West African Weather: A New Grant

Awarded on 24 Jan 2014


Information and Communication Technology

Grant amount £11,755.84

It’s true, British people love to talk about the weather. In fact, according to some it is our top national trait. The Indigo team were delighted, therefore, when a Swedish-Ghanaian weather forecasting company, Ignitia, got in touch with us to discuss the work they were doing in West Africa. And we’re delighted to announce that we have awarded them a grant of 48,040 Ghanain Cedi (approx. USD$19,000) towards the costs of this work.

Proof, if it were needed, that Brits are indeed obsessed by weather

Proof, if it were needed, that Brits are indeed obsessed by weather

The organisation was set up in 2010, with the first 2 years focusing on developing a weather forecasting system and researching weather patterns to enable accurate forecasts. Ignitia’s contribution lies in the fact that they are able to provide highly localised forecasts that the larger meteorological organisations simply can’t match. Their forecasts are approximately 85% accurate and, what’s more, they use SMS to provide their forecasts to smallholder farmers across Ghana. The system works like this:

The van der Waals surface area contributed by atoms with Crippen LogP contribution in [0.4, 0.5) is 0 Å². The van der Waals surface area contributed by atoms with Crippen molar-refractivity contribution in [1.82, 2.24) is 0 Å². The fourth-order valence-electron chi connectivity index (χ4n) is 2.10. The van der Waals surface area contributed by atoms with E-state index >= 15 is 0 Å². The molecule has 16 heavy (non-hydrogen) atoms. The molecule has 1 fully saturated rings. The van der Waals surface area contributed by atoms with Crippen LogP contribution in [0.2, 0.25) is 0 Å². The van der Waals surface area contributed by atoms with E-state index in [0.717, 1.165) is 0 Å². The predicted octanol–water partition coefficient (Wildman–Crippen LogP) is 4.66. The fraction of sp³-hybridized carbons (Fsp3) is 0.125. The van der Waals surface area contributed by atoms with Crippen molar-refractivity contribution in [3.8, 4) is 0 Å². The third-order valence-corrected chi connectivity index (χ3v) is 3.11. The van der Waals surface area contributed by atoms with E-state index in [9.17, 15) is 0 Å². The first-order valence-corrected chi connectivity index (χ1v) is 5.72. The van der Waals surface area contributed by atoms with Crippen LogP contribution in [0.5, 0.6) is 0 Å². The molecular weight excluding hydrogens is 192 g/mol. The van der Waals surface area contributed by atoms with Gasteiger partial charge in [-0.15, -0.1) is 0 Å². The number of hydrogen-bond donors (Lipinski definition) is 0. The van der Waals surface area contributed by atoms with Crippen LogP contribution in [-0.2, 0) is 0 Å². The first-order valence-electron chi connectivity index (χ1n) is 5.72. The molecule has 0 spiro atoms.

• Qualified and experienced meteorologists analyse satellite images and model data output from a super computer
  • By 7 am, a 2-day forecast is issued by SMS to the farmer
  • 3 different weather symbols have been created for use on all types of mobile phones to cater for illiterate farmers
  • The farmer signs up to receive the service through an SMS short code and the GPS location of the farm is given by the telecom provider for accuracy
  • The SMS is based on rainfall likelihood and whether it will be of light/medium or heavy intensity
  • The SMS indicates if the rain is predicted to fall early morning, daytime or evening
  • The forecast is extracted from a 9km grid pattern, ensuring the data is relevant to the farmer’s location
  • The cost to the farmer will be $0.04/SMS (equal to GH¢0.08 or approximately $6/year)

We are providing them with funding to cover salaries, some initial bulk SMS, overheads and ongoing development costs. Early results from the pilot study are promising, with farmers finding value in the system and a less than 1% drop-out rate. If Ignitia are able to maintain this success as they expand, the future looks very sunny.*

* Apologies for the pun, I just couldn’t help myself.